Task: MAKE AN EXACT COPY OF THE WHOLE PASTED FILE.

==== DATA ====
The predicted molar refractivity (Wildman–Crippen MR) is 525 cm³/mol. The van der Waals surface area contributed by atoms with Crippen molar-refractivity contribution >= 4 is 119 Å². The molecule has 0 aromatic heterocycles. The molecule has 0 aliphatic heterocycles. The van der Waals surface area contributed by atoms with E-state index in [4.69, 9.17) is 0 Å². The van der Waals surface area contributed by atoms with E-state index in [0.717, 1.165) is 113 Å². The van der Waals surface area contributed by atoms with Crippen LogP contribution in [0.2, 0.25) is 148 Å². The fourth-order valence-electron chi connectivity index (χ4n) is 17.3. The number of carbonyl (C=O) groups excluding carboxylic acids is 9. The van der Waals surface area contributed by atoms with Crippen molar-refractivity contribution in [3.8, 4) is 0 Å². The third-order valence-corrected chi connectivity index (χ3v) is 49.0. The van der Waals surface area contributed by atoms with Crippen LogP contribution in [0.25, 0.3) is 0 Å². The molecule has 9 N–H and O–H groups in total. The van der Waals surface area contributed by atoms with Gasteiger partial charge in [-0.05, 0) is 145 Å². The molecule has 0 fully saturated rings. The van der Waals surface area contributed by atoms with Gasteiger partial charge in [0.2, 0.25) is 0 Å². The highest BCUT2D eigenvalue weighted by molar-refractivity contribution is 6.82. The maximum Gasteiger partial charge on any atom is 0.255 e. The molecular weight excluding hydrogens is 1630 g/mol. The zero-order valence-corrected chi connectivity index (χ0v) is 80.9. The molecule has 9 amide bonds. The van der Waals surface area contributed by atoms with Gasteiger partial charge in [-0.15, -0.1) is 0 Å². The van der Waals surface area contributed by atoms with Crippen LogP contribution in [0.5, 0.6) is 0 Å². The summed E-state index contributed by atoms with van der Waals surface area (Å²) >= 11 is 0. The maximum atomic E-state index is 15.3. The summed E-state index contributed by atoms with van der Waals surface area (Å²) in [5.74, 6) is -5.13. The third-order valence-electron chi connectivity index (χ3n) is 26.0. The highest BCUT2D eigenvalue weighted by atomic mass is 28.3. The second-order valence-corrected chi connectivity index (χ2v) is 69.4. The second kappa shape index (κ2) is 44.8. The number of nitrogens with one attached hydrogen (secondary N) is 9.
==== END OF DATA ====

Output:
The predicted molar refractivity (Wildman–Crippen MR) is 525 cm³/mol. The van der Waals surface area contributed by atoms with Crippen molar-refractivity contribution >= 4 is 119 Å². The molecule has 0 aromatic heterocycles. The molecule has 0 aliphatic heterocycles. The van der Waals surface area contributed by atoms with E-state index in [4.69, 9.17) is 0 Å². The van der Waals surface area contributed by atoms with E-state index in [0.717, 1.165) is 113 Å². The van der Waals surface area contributed by atoms with Crippen LogP contribution in [0.2, 0.25) is 148 Å². The fourth-order valence-electron chi connectivity index (χ4n) is 17.3. The number of carbonyl (C=O) groups excluding carboxylic acids is 9. The van der Waals surface area contributed by atoms with Crippen molar-refractivity contribution in [3.8, 4) is 0 Å². The third-order valence-corrected chi connectivity index (χ3v) is 49.0. The van der Waals surface area contributed by atoms with Crippen LogP contribution in [0.25, 0.3) is 0 Å². The molecule has 9 N–H and O–H groups in total. The van der Waals surface area contributed by atoms with Gasteiger partial charge in [-0.05, 0) is 145 Å². The molecule has 0 fully saturated rings. The van der Waals surface area contributed by atoms with Gasteiger partial charge in [0.2, 0.25) is 0 Å². The highest BCUT2D eigenvalue weighted by molar-refractivity contribution is 6.82. The maximum Gasteiger partial charge on any atom is 0.255 e. The molecular weight excluding hydrogens is 1630 g/mol. The zero-order valence-corrected chi connectivity index (χ0v) is 80.9. The molecule has 9 amide bonds. The van der Waals surface area contributed by atoms with Gasteiger partial charge in [-0.15, -0.1) is 0 Å². The van der Waals surface area contributed by atoms with Crippen LogP contribution in [0.5, 0.6) is 0 Å². The summed E-state index contributed by atoms with van der Waals surface area (Å²) >= 11 is 0. The maximum atomic E-state index is 15.3. The summed E-state index contributed by atoms with van der Waals surface area (Å²) in [5.74, 6) is -5.13. The third-order valence-electron chi connectivity index (χ3n) is 26.0. The highest BCUT2D eigenvalue weighted by atomic mass is 28.3. The second-order valence-corrected chi connectivity index (χ2v) is 69.4. The second kappa shape index (κ2) is 44.8. The number of nitrogens with one attached hydrogen (secondary N) is 9.